Emeralds used for cameos after the mid-16th century
Since the discovery of emeralds in Colombia in the mid-16th century, emeralds also became a common precious stone material for cameo carving. Emeralds that were heavily included, with reduced clarity and transparency were often used for such purposes. Some of the finest emerald portrait cameos in existence are those of Queen Elizabeth II in the British Museum.
Description of Catherine the Great emerald cameo
The Catherine the Great emerald cameo is also a portrait cameo executed on an emerald of Colombian origin in the late 18th century, probably during the reign of Catherine the Great between 1762 to 1796. The cameo had been carved by hand, which is one of the most difficult challenges for any gemstone carver, requiring a highly developed artistic ability, skill and several years of experience. The Catherine the Great emerald cameo is a masterpiece in its category that undoubtedly reflects the highly refined artistic skills of the unknown Russian gemstone carver who executed it.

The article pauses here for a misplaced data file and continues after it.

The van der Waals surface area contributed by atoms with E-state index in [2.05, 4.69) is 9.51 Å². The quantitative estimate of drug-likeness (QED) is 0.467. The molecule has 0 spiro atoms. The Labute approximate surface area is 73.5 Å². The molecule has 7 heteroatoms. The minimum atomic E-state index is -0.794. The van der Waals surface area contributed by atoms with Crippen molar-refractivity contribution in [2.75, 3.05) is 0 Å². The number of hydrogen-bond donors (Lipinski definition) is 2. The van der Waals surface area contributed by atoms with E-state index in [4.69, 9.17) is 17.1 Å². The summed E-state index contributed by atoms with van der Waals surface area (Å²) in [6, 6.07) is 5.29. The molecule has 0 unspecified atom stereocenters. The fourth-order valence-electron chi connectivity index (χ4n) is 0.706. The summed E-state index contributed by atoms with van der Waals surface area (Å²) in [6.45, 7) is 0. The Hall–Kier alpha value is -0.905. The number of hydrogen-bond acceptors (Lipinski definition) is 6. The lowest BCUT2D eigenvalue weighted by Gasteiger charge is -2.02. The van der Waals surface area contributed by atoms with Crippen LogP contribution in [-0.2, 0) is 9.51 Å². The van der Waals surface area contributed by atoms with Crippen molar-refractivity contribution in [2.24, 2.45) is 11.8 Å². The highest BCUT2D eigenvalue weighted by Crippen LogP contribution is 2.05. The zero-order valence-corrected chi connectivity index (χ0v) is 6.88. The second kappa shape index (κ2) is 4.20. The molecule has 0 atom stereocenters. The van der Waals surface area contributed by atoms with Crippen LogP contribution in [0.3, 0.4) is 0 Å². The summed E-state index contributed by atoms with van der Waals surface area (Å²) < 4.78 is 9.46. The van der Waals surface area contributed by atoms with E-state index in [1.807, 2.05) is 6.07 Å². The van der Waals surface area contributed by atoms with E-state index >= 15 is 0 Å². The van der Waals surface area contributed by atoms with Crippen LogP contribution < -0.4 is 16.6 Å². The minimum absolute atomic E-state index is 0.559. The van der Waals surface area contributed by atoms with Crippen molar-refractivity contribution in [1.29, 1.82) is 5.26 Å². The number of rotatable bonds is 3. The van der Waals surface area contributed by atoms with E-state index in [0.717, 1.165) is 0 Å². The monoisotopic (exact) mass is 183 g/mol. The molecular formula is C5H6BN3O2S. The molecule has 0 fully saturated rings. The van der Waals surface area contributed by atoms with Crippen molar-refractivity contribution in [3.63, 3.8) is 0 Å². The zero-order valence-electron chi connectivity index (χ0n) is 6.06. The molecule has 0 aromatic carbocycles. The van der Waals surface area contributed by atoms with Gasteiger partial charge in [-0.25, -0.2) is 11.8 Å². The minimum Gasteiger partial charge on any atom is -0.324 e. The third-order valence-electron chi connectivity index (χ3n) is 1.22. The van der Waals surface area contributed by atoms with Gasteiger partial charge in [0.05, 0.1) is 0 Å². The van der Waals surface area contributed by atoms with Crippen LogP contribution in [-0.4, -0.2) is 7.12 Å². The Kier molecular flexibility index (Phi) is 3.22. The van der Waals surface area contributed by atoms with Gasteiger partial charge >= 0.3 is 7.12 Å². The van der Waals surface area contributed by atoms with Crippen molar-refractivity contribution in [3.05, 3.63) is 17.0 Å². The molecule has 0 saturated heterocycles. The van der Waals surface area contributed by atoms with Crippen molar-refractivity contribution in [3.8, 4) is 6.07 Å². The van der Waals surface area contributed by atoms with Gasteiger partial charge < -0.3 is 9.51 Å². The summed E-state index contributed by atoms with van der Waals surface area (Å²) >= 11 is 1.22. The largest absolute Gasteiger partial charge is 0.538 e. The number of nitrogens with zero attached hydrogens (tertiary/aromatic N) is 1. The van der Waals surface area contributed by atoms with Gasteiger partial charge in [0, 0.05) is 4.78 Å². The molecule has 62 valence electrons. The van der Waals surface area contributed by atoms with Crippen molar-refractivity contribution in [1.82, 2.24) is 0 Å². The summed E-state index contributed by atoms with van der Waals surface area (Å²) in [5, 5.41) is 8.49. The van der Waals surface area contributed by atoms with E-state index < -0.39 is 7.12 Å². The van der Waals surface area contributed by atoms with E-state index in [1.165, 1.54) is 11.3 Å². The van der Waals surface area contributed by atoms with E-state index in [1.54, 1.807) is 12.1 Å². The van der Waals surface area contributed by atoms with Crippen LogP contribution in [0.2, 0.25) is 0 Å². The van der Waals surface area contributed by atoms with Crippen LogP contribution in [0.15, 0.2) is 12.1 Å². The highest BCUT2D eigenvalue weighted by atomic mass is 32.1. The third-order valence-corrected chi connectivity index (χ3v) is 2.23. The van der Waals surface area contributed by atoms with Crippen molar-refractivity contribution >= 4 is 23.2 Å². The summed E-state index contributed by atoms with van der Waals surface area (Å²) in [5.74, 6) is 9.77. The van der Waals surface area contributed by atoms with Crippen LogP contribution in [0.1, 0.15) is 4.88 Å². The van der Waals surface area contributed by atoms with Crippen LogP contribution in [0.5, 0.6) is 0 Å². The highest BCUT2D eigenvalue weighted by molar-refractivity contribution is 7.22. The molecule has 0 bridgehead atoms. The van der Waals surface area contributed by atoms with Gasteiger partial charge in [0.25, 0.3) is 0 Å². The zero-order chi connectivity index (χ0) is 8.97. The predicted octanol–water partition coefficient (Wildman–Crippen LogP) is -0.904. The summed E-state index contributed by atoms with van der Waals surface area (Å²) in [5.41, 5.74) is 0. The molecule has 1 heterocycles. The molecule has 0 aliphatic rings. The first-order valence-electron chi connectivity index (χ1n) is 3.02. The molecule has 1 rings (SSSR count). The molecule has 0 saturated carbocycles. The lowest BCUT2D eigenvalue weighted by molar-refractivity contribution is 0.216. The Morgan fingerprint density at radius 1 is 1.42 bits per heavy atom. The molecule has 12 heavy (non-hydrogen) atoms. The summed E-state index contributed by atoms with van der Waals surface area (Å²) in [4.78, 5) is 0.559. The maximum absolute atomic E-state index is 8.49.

The Catherine the Great portrait cameo is oval in shape and appears to be carved on a two-layered stone consisting of emerald and agate (or onyx). The portrait itself is executed on emerald, which is surrounded by black agate (or onyx). The portrait is surrounded by diamonds set in a gold frame work. Two layers of diamonds are distinguishable, each made up of around 50 small cushion-shaped or round diamonds. The diamond layers are surrounded by a thick, wavy gold or enameled metallic band consisting of eight lobes. The entire setting looks like a flower with eight lobes or petals, and could have been used as a brooch or a pendant to a necklace.
2) Catherine the Great Emerald and Diamond Earrings
Description of the emerald and diamond earrings